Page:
Plans for a Seattle Seahawks Superbowl celebration with 12th Man beer fell flat after Texas A&M lawyers intervened to protect their trademark.
A family-owned brewery in Bothell, Wash. planned to sell "12th Man Skittles IPA" on Superbowl weekend but canceled the plans after receiving a cease-and-desist notice from A&M, which has trademarked the phrase. A&M lawyers actively police unlicensed uses of the trademark, which have increased with the Seahawks' run to the Super Bowl.
Bothell is a town of about 34,000 located about 20 miles northeast of Seattle. The brewery is operated by Jim Jamison and his family, who have full-time jobs but run the business on the side from property in a residential area. It's only open on Saturdays from noon to 4 p.m.
The 12th Man Skittles IPA was thought up somewhat last minute by Jamison as a way to celebrate the Seahawks' 12th man tradition and star running back Marshawn Lynch's affinity for the candy. He brewed 5.6 gallons of the beer, which isn't even a full batch, with home brew equipment.
Jamison said he can't find any evidence of Skittles-infused beer and that he was pleasantly surprised with the taste. The brew combines Maris Otter malt, Skittles for the sugar, Columbus hops for bittering and Centennial hops for the finish. The beer has 6.3 percent alcohol by volume.
The plan was to serve the specialty beer the day before the Seahawks face the Denver Broncos in the Super Bowl, and Jamison said he notified local beer blogs about the brew. Jamison said he was shocked when his family-run operation attracted attention from lawyers 2,200 miles away.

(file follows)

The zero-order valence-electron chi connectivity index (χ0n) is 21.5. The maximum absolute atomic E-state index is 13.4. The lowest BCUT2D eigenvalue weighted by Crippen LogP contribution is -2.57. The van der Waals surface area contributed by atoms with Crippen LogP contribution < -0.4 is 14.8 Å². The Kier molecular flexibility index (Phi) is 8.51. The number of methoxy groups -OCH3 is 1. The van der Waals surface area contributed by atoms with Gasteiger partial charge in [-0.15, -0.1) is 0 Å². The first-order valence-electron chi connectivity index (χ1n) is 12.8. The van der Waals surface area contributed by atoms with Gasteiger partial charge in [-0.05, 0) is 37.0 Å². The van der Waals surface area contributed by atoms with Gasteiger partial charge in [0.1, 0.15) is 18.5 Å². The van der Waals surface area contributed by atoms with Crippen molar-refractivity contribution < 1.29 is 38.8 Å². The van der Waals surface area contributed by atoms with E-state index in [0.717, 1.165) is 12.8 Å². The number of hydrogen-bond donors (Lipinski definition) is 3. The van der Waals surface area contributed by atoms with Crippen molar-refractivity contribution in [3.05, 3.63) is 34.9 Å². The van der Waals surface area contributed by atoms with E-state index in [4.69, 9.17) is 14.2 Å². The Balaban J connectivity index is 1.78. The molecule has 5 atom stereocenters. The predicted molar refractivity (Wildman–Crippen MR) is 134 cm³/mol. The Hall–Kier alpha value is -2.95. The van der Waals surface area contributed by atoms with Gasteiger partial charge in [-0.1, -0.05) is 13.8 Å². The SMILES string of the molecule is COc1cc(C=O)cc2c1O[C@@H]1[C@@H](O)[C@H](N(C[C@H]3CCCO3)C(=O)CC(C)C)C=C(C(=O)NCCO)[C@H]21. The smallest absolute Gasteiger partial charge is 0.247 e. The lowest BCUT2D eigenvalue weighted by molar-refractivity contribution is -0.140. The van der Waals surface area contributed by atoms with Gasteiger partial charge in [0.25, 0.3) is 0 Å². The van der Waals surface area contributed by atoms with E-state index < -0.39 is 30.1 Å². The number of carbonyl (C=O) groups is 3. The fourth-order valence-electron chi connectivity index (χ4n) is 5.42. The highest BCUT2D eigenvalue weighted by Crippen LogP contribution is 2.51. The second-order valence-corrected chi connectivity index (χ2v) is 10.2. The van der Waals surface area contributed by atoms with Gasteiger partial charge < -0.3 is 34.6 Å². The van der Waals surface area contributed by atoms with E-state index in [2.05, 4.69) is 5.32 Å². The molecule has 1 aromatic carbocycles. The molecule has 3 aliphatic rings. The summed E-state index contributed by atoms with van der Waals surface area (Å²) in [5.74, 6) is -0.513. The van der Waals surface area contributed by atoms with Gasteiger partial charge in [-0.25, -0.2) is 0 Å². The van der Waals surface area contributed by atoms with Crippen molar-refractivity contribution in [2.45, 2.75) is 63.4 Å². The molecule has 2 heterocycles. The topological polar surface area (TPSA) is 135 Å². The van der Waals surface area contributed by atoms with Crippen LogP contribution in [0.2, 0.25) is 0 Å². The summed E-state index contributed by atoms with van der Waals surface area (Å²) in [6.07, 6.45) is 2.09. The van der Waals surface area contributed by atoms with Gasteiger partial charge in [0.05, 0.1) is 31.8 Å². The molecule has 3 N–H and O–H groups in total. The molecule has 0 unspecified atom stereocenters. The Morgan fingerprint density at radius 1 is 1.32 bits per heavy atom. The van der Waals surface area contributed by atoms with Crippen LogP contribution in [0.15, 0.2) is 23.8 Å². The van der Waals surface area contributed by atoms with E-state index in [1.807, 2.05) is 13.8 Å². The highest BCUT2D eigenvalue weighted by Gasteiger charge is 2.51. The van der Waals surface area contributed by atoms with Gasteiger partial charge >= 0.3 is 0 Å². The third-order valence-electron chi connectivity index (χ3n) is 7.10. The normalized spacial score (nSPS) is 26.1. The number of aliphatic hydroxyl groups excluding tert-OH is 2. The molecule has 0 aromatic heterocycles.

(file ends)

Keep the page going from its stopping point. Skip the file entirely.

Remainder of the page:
"We're so small, and it's such a small amount of beer," Jamison said. "Initially, when I got it I said, 'Wow. They are really serious about this and they must have all kinds of filter on any kind of media exposure to make sure there are no violations.'"
Shane Hinckley, A&M's interim vice president for marketing and communications, said A&M has employees who actively watch for trademark violations but that he didn't remember how the small brewery got on the giant university's radar. He said A&M officials have been more actively watching for trademark infringements in the last few weeks.
"The reason we send out cease-and-desist letters is to, No. 1, show we are protecting our brand, which is important in the eyes of trademark law," Hinckley said. "And No. 2 is that infringing use has the potential to dilute our brand."
Hinckley described the cease-and-desist letters as a proactive and legally necessary move. If an entity with a trademark knows about violations but does not act to stop those violations it can be seen as abandoning the trademark. Texas A&M settled out of court with the Seahawks in 2006 after suing over the use of the phrase. The NFL team pays A&M $5,000 a year to use it.
"If one company does it then everybody else thinks it's OK, and before you know it, you'll have 30 companies doing it," Hinckley said of the brewery. "You have to handle each case individually, but you're almost doing a whack-a-mole approach."
After receiving emailed and mailed cease-and-desist letters from A&M, Jamison said he immediately contacted all the media he told about the beer, informed them he was changing the name and asked they not use the trademarked phrase. However, he said A&M's lawyers' involvement only made people more interested in the beer.
"Now it's kind of out of control," Jamison said. "I have people all over the world interested in it and there's only 5.61 gallons of the beer ... To get all the hype and excitement over that little amount of beer is pretty interesting."
The beer will still be on tap Saturday, just under a different name -- "Cease & Desist IPA." Jamison said he received no other legal notices but dropped "Skittles" from the name just to be safe.
"We're going to serve it in 12-ounce glasses, going with a '12th man' theme, but we won't call it the 12th man pour," Jamison said.
Jamison is not upset about A&M's legal action and said that more than anything he is amused. He said A&M's lawyers were really nice and were satisfied with his actions to comply with their demands.
"I'm actually kind of flattered that they took any interest in me," Jamison said.